President-elect Donald Trump’s nomination of Ben Carson for Secretary of Housing and Urban Development was not on anyone’s Cabinet secretary bingo card. Best known for his achievements as a pediatric neurosurgeon and celebrated by social conservatives for his opposition to abortion and same-sex marriage, Carson has never devoted much attention to the wisdom of federal housing subsidies, federal efforts to promote racial integration, or any of the other issues at the heart of the HUD portfolio. Indeed, there were reports that Carson was reluctant to accept any Cabinet position. One cynical interpretation is that Trump sees “housing and urban development,” like “urban contemporary,” as a euphemism for “black” and that the sum total of Trump’s thinking about HUD was that he should name a prominent black ally as its head.
But who knows? Having won the GOP nomination on the strength of his outsider status, perhaps Trump believes that only an outsider can shake up HUD and ensure it does a better job of serving the American public. And as someone raised in subsidized housing in a high-poverty neighborhood in Detroit, Carson may bring a level of empathy and insight that will serve him well in his new role. That’s not the view of Carson’s critics on the left. Joan Walsh of the Nation, for example, warns that he might undermine HUD’s desegregation efforts and reverse the Obama-era push to broaden HUD’s focus from housing itself to the role housing can play in fostering opportunity.
What would it take to prove Carson’s critics wrong? Might he somehow manage to reconcile Trump’s nationalist credo with the priorities of urban reformers? Probably not. Voters in America’s big cities overwhelmingly rejected Trump, and it is hard to imagine that he, and by extension his HUD secretary, will expend much effort to win them over. Nevertheless, it is possible to imagine a housing agenda that would speak to Trumpist themes and better the lives of America’s working- and middle-class families.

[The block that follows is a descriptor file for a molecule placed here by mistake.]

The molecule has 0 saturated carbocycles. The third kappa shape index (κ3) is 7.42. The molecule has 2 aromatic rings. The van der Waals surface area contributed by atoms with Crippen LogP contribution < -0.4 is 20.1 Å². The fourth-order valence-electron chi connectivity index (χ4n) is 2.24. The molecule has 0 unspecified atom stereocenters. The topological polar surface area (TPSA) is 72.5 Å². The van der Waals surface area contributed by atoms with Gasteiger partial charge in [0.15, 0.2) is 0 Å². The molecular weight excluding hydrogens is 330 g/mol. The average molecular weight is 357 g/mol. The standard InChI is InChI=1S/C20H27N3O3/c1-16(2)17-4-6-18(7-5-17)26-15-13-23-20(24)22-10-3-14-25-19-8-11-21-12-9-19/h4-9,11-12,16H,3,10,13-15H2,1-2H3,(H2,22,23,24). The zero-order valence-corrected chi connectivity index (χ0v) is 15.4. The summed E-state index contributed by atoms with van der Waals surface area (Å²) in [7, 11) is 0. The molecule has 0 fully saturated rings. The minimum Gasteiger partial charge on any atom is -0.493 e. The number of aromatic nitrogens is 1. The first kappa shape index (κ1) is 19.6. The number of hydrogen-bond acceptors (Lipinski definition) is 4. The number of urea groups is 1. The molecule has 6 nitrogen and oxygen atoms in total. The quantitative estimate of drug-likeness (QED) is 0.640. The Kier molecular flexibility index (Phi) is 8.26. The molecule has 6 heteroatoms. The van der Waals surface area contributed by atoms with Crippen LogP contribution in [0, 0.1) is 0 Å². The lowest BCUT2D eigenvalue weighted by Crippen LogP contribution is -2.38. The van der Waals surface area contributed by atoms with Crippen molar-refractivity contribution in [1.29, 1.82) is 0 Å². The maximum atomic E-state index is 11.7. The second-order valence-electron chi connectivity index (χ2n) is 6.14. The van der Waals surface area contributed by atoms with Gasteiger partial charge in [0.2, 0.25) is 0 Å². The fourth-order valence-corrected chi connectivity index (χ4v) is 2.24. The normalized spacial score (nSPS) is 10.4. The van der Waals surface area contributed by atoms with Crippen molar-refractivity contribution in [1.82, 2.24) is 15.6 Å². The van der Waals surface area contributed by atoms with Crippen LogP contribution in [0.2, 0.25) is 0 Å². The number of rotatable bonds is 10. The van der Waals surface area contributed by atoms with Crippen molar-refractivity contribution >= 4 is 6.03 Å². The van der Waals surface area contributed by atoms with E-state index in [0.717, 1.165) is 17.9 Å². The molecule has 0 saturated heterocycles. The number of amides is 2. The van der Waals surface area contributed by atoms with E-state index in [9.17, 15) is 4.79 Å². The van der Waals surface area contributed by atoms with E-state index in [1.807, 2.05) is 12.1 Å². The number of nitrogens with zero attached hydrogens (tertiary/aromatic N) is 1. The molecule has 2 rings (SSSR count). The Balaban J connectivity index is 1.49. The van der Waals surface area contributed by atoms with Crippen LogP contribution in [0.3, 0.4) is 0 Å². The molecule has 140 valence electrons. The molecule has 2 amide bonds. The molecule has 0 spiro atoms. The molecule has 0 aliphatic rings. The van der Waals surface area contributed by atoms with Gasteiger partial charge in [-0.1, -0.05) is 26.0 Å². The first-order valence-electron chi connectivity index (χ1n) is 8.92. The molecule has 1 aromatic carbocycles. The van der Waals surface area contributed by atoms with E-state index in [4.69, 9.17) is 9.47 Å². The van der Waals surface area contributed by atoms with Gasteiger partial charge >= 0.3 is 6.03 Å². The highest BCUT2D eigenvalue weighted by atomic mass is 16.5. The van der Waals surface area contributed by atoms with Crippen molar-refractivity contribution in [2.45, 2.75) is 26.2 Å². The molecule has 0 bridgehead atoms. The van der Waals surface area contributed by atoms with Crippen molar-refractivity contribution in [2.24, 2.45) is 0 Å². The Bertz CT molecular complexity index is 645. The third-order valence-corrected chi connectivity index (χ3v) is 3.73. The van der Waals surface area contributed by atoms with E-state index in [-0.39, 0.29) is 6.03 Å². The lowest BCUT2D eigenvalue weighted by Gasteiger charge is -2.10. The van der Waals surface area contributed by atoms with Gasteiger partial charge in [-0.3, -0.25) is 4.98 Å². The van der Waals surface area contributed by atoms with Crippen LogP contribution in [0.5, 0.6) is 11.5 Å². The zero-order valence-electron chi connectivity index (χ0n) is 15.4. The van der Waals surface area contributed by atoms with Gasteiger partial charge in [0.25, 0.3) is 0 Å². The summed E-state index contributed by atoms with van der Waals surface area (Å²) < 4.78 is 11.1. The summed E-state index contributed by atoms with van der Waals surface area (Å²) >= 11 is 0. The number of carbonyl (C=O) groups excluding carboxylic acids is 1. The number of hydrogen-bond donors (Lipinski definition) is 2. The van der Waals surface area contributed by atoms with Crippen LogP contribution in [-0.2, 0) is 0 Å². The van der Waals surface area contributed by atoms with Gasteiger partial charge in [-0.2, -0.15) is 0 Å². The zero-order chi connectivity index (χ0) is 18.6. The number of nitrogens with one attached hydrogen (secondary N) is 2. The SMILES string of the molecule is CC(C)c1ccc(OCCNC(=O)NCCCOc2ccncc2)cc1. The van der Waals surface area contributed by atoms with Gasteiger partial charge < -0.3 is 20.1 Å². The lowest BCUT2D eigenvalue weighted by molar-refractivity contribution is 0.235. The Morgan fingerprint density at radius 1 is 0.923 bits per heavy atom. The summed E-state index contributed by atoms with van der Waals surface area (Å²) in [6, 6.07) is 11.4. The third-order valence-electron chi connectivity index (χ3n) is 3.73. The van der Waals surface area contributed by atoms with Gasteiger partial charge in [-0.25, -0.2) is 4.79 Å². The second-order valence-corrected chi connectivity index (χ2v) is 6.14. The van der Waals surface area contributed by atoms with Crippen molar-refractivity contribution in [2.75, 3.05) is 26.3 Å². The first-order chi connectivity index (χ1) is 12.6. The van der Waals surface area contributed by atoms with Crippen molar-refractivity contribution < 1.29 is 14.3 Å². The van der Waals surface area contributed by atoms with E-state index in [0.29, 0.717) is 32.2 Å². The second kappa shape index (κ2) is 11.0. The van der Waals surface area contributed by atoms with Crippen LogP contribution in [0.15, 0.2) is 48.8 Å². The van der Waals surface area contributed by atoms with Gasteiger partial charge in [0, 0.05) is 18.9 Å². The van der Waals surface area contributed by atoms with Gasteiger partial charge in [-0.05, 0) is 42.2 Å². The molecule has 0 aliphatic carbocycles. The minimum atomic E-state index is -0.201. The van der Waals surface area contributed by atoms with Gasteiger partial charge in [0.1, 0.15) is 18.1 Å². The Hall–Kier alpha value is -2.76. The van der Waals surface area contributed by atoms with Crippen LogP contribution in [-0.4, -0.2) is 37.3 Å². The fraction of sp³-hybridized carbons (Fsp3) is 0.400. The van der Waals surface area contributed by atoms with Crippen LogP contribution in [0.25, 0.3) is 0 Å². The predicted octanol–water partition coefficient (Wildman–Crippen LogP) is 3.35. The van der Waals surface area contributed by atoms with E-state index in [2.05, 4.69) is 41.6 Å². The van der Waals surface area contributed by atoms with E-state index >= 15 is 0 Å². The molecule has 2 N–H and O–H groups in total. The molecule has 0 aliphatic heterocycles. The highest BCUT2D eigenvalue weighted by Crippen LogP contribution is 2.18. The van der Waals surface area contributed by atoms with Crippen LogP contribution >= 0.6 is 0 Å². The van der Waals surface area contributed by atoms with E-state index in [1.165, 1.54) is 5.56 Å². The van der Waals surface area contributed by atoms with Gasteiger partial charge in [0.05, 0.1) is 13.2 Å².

To massively oversimplify matters, in the presidential election, Hillary Clinton did best in dense, populous cities and inner suburbs while Donald Trump did best in low-density outer suburbs, small metro areas, and rural America. And for the most part, America’s densest, most populous metros are also its most affluent and productive. There’s a case to be made that rising regional inequality has contributed to America’s decadeslong political polarization and to the discontent that fueled Trump’s victory. Carson might consider using HUD as a vehicle to do something for people living in America’s low-income regions, either by improving life in these places or by helping those who live in them move to better-off regions.
Since 1970 or so, there’s been a sharp divergence in the economic fate of regions where the average level of educational attainment is high and regions where the average level of educational attainment is low, as Berkeley economist Enrico Moretti documents in his 2012 book The New Geography of Jobs. There are many theories as to why this is the case. One of the more obvious is that highly educated regions are home to more innovative and productive firms, and these firms attract even more educated workers who in turn drive further productivity increases. Once you have a concentration of educated workers, businesses spring up that cater to their tastes and interests, which makes those regions even more attractive. Sure enough, regions that started out with a large share of college-educated adults in 1970 have attracted more and more of them over time.